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End of Flipkart's Bansal days

With Binny Bansal's resignation, Flipkart has lost its founders abruptly, in a span of six months. Both left on a sour note

Sayan Chakraborty
Published: Nov 14, 2018 10:50:10 AM IST
Updated: Nov 14, 2018 01:00:20 PM IST

End of Flipkart's Bansal daysFlipkart co-founder Sachin Bansal and Binny Bansal
Image: Hemant Mishra/Mint via Getty Images

In an interview to a newspaper in May 2011, Flipkart co-founder Binny Bansal had said, “Our vision was always to be the Amazon of India.” Almost seven years later, that job is done. But, both Binny and Sachin Bansal, the Flipkart co-founders, have left the company with a job unfinished — ensuring that Flipkart gets so far ahead of Amazon that the Seattle-headquartered behemoth runs out of breath playing catch up.
Flipkart may eventually succeed, but it will not be under the leadership of the Bansals. Sachin Bansal severed ties with the company earlier in May, following its acquisition by the US retail giant Walmart Inc. At the time, reports suggested that Sachin was disappointed with how the Flipkart acquisition was carried out and felt cornered by the board.

On Tuesday, Binny Bansal stepped down on allegations of “serious personal misconduct”. The allegations against Binny Bansal were of sexual harassment that he had failed to disclose during the sale talks with Walmart. However, an investigation did not find any evidence to support the allegation. Bansal also denied it in a note to Flipkart employees, saying they “left me stunned and I strongly deny them.”
He added, “The investigation, however, did bring to light lapses in judgment, particularly a lack of transparency, related to how I responded to the situation,” Binny will continue as a member of the board.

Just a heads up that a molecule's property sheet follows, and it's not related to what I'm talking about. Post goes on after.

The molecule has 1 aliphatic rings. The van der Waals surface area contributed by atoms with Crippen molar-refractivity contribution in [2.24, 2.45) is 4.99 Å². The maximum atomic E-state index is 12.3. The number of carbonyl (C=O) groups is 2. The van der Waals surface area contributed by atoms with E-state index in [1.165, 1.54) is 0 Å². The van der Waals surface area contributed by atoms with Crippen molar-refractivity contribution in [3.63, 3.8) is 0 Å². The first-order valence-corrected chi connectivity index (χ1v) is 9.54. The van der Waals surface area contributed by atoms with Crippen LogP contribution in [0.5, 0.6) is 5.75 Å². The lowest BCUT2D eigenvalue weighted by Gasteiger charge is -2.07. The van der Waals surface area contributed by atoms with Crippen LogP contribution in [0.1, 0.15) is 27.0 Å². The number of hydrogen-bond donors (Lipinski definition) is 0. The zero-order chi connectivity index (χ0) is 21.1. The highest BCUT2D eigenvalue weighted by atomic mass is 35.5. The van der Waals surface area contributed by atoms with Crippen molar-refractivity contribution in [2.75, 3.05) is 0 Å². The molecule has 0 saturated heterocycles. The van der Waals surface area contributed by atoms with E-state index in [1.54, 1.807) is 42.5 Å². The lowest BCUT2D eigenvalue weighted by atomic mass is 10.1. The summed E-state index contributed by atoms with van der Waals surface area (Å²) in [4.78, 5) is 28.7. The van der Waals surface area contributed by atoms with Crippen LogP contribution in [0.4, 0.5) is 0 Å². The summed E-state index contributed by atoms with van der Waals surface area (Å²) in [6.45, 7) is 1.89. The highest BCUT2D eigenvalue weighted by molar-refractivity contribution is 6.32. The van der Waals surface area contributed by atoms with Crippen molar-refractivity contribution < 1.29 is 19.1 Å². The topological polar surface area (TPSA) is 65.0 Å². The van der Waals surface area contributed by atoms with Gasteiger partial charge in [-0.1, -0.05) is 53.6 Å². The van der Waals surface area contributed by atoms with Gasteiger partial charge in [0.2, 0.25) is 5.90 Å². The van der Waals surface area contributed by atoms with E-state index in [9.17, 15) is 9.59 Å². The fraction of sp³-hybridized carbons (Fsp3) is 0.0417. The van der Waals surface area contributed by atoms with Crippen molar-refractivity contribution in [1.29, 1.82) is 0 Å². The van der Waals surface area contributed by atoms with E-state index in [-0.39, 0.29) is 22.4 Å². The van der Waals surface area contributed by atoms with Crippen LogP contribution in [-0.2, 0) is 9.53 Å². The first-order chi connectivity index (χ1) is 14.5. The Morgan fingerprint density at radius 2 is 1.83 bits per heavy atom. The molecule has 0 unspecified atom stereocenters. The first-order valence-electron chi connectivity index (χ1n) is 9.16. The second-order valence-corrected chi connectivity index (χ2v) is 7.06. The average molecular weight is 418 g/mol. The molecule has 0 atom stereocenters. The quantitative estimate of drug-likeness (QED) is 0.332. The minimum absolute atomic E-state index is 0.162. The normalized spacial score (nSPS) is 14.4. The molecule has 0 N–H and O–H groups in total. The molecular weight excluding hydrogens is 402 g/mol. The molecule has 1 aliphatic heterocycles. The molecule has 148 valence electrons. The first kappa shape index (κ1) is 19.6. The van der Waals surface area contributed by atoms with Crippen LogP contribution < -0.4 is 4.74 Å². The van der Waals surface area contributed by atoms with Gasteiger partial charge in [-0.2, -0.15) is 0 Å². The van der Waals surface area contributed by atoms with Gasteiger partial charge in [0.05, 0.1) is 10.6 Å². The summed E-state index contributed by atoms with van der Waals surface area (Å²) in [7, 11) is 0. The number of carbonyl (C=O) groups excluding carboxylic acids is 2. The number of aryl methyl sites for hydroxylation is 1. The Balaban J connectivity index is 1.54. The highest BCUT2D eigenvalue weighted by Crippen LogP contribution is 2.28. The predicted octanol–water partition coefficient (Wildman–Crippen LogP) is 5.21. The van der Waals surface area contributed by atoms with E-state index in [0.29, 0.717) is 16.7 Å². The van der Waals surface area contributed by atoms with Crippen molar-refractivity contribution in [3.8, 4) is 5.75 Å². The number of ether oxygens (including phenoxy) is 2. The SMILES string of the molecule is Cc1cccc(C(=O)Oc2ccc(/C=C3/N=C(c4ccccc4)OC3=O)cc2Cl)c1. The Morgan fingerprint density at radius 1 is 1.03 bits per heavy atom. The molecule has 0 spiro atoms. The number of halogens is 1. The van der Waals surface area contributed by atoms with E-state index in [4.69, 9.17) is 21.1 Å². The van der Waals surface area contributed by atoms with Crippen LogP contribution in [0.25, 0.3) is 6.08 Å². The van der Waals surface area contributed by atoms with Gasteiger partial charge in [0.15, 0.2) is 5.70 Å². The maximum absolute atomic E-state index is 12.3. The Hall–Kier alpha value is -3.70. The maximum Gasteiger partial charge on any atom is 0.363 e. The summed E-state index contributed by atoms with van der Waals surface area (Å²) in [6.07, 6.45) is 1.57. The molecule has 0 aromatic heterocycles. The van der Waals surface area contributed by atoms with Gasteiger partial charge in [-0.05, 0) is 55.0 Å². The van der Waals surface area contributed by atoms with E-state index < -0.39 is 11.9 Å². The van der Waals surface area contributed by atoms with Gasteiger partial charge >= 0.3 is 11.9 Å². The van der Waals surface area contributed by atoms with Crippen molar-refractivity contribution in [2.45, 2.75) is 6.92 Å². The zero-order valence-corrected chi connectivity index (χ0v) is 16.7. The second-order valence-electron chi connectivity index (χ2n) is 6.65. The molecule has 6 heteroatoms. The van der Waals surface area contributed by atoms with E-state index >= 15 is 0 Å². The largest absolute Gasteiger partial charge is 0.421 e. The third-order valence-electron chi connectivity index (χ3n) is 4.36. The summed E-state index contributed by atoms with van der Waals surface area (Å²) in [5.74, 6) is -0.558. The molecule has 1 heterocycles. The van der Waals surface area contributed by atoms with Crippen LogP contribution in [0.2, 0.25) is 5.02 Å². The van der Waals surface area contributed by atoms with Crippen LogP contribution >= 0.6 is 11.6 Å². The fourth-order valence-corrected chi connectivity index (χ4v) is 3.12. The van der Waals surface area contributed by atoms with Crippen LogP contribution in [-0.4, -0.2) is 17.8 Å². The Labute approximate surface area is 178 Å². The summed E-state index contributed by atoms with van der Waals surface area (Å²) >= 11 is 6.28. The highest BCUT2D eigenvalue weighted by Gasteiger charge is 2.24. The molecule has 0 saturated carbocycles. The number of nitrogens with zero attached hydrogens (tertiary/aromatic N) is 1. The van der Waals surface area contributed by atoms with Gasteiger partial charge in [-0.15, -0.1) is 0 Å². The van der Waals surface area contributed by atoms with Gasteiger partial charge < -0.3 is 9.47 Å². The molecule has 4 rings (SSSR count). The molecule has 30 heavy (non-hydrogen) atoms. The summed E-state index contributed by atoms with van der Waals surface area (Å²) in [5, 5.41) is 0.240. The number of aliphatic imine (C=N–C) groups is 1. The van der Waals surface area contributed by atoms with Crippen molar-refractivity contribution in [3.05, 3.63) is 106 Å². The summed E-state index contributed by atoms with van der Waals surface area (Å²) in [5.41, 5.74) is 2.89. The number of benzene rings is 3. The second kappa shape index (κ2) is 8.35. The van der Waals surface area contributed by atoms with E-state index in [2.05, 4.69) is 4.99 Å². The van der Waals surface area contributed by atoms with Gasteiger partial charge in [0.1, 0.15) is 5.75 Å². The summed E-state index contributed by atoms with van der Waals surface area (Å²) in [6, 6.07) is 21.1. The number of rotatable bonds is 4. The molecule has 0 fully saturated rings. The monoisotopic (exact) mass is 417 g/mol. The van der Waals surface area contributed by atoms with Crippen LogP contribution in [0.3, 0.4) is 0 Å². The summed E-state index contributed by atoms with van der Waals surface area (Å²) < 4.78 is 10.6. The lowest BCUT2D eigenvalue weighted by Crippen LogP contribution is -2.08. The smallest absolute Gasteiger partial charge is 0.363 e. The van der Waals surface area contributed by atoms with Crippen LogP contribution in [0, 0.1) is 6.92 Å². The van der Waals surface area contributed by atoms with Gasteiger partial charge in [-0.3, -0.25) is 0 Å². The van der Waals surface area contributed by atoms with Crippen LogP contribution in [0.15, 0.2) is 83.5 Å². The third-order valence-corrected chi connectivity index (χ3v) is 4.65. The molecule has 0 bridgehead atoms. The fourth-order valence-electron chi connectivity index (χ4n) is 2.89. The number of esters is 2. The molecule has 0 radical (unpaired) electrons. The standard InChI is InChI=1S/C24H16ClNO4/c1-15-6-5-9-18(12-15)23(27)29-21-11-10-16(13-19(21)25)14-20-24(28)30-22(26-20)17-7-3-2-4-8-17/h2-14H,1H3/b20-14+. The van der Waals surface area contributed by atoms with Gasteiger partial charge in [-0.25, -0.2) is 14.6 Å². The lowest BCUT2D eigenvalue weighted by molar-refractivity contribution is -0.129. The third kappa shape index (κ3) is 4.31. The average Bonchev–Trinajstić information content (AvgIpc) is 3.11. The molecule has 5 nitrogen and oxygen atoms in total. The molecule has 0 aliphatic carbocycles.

To be sure, Bansal, as the group CEO, wasn’t involved in the daily operations of Flipkart and its subsidiaries — Myntra, Jabong and Phonepe.
With Binny’s resignation, the two Bansals have something in common beyond their love for gadgets and the zeal to beat Amazon. Their abrupt departures played out within six months of the Walmart acquisition.
Earlier this year in May, when Sachin stepped down from the company he co-founded in 2007, had said in a Facebook post, “Sadly my work here is done and after 10 years, it’s time to hand over the baton and move on from Flipkart”.
On Tuesday, Binny wrote to his employees, “My plan was to continue in my current role for a few more quarters to continue the transition after closing the deal with Walmart. However, my decision to step down has been accelerated by certain personal events that have taken place in the recent past.”
To be sure, the exit of founders from the companies they built, is not unusual. Steve Jobs (Apple), Andrew Mason (Groupon), Jerry Yang (Yahoo), Martin Eberhard (Tesla), Jack Dorsey (Twitter) and Travis Kalanick (Uber) are just some examples of founders exiting their companies.
The Bansals’ departure, however, stands out because unlike in the US or China, home to several startup successes, Flipkart was by far the most successful Indian startup story, not only in terms of scale but also in the magnanimous exit it managed to secure for its investors.
The company will now be run by a battery of executives. The team will be led by ex-Tiger Global Management executive, Kalyan Krishnamurthy, who took charge in 2017 and scripted a turnaround for Flipkart when it was grappling with Amazon’s aggressive moves to wrest market share in India.
The Flipkart of tomorrow will look much different from what we have seen till 2016 (when investors started orchestrating top management changes, starting with the removal of Sachin Bansal as the CEO), sans the founders and much of the founding team.

As a professionally-run company, the show will go on at Flipkart. Cutting the chord wouldn’t be a deterrent, say industry observers.
“Flipkart is not a startup anymore. For sometime, it has been a professionally run company and not founder controlled. The DNA of the founders is often different from the DNA of the people needed to manage large companies,” says Rutvik Doshi, managing director at Inventus Capital India.
“The Bansals were needed in the early stages of building the company. What Flipkart needs now are also great managers. The persons who are brilliant at creating, say the Bansals, may not necessarily be great at managing,” Doshi added.

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